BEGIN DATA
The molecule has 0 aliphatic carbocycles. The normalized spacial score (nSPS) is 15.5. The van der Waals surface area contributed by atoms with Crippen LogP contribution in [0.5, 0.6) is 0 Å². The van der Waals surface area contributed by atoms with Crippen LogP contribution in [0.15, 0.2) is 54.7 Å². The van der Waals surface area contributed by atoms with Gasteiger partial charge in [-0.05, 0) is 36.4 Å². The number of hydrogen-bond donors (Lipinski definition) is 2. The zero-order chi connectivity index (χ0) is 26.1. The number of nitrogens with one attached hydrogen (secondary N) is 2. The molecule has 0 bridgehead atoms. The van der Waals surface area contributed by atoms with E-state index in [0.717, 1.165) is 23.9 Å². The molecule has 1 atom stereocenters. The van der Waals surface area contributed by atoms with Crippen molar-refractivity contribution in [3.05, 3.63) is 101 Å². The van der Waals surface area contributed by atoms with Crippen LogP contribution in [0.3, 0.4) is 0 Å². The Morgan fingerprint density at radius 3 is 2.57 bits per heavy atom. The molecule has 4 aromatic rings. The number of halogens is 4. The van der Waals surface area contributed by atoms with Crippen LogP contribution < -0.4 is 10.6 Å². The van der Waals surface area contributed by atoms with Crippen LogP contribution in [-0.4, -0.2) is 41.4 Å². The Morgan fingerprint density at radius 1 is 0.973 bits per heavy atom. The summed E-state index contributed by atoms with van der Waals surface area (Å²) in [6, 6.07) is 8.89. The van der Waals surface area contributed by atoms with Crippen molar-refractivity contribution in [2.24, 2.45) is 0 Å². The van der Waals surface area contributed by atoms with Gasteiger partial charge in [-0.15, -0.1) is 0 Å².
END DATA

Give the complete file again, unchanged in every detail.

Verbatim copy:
The molecule has 0 aliphatic carbocycles. The normalized spacial score (nSPS) is 15.5. The van der Waals surface area contributed by atoms with Crippen LogP contribution in [0.5, 0.6) is 0 Å². The van der Waals surface area contributed by atoms with Crippen LogP contribution in [0.15, 0.2) is 54.7 Å². The van der Waals surface area contributed by atoms with Gasteiger partial charge in [-0.05, 0) is 36.4 Å². The number of hydrogen-bond donors (Lipinski definition) is 2. The zero-order chi connectivity index (χ0) is 26.1. The number of nitrogens with one attached hydrogen (secondary N) is 2. The molecule has 0 bridgehead atoms. The van der Waals surface area contributed by atoms with E-state index in [0.717, 1.165) is 23.9 Å². The molecule has 1 atom stereocenters. The van der Waals surface area contributed by atoms with Crippen molar-refractivity contribution in [3.05, 3.63) is 101 Å². The van der Waals surface area contributed by atoms with Crippen LogP contribution in [0.3, 0.4) is 0 Å². The Morgan fingerprint density at radius 3 is 2.57 bits per heavy atom. The molecule has 4 aromatic rings. The number of halogens is 4. The van der Waals surface area contributed by atoms with Crippen LogP contribution < -0.4 is 10.6 Å². The van der Waals surface area contributed by atoms with Crippen LogP contribution in [-0.4, -0.2) is 41.4 Å². The Morgan fingerprint density at radius 1 is 0.973 bits per heavy atom. The summed E-state index contributed by atoms with van der Waals surface area (Å²) in [6, 6.07) is 8.89. The van der Waals surface area contributed by atoms with Crippen molar-refractivity contribution in [2.24, 2.45) is 0 Å². The van der Waals surface area contributed by atoms with Gasteiger partial charge in [-0.15, -0.1) is 0 Å².